The Stone Pathway that Grows

Can you believe I reached the end of my stone? I emptied the truck the day I brought the stones home but only yesterday did I finished my stone projects. Please keep in mind that finished is a relative word since many of my projects are ongoing. You might remember a little while back I added a few stones to begin a stepping stone pathway between our deck garden and the birdbath garden. I used many of the large flat stones from my latest rock hunting excursion to add to the pathway. Unfortunately I ran out of stone to complete the path but not before I managed to complete a large section of it leading from our patio to the side yard (AKA Eventual Shady Side Corridor).

I’ve annotated the picture to help you see the areas around the pathway better.  If you follow the pathway it leads you along the house all the way over to the side where the arbor stands. There is a gap between the newly laid stones and the arbor itself that I’ll fill in over time. You will also notice in the picture that there is a very large stone just in front of the viburnum. I don’t have a close-up picture but I can tell you it resembles a very large home plate in shape. I situated it so that it would be a good stone to branch off with a second pathway to the right. The first pathway and the (eventual) second pathway will circle around the viburnum and connect near the stone bench in front of the birch tree.

I dug each of the stones into the ground so that the riding lawnmower would have no problems traveling over them. I tested it last night and while the stones might have been a little bumpy to mow over (most natural stones are) there were no issues. Encouraging a low growing ground cover might be an option for the future.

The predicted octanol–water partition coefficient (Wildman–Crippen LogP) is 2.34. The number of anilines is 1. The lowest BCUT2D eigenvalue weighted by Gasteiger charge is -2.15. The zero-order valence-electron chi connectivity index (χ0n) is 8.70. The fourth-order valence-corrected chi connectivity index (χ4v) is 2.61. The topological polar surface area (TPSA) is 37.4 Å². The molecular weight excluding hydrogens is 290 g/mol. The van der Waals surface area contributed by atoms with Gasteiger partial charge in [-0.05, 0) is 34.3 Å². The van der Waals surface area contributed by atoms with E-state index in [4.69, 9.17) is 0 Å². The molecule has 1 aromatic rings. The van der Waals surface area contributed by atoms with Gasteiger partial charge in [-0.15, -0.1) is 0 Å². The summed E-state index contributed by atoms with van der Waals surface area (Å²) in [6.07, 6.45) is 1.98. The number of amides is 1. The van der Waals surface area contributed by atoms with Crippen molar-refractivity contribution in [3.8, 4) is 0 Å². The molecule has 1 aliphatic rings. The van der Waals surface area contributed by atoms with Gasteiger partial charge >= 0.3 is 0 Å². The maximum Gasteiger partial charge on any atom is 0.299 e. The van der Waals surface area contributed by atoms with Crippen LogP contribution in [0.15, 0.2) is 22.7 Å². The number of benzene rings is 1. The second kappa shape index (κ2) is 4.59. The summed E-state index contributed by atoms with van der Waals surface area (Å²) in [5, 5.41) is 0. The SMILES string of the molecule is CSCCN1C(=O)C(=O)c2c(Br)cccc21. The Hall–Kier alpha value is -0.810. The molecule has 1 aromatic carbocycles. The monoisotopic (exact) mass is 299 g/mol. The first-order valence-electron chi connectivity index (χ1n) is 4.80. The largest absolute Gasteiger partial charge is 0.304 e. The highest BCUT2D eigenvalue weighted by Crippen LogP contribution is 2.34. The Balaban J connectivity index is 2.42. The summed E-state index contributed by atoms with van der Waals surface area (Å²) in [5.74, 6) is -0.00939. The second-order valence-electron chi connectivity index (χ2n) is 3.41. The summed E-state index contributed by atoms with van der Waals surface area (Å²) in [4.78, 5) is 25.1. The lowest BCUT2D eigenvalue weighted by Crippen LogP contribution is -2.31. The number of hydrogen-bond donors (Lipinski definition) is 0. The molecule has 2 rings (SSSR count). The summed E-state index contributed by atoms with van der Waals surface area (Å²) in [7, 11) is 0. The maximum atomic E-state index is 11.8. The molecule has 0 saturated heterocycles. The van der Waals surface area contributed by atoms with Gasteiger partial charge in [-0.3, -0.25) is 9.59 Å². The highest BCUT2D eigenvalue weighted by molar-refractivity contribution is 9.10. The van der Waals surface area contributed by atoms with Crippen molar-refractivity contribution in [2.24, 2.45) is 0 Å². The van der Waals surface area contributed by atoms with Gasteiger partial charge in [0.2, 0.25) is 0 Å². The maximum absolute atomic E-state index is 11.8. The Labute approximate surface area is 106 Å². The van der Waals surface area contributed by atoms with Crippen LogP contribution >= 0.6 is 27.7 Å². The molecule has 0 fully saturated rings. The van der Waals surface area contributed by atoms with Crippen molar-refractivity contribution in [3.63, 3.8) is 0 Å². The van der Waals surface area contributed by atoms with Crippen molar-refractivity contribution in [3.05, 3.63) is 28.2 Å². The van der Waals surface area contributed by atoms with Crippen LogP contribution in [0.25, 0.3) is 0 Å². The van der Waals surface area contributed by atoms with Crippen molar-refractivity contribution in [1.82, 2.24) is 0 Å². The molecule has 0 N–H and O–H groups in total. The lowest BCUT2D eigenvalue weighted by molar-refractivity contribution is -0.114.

I followed a few simple steps to set the stones:

  • I laid the stones down with the flattest side up since it would be the best side to walk on.
  • I spaced them out to the desired distance. In this case they matched my normal walking pace. (Anyone else is out of luck!)
  • I used my shovel to cut an outline of the hole around the rock. Then moved the rock.
  • I cleaned out the hole of sod and left loose soil underneath to make setting the stone easy.
  • I replaced the stone and filled and holes along the sides with more loose soil. 

Another option would be setting the stones then filling in with topsoil but since I didn’t want to change the grade of the land or take a trip to get topsoil setting the stones in the ground was the best option. But I also think that digging in the stones is less work!

8 thoughts on “The Stone Pathway that Grows”

  1. Rocks in a garden are fantastic! I finally purchased 2 pallets of a Penn. stone last spring because the rocks in our region are shale (they split very easily). Even though I hated the idea of actually buying rocks, once I had everything in place, I never regretted doing it.
    I made a stone border for a very large garden in the front of my place. Wish there had been enough to create a pathway like yours!

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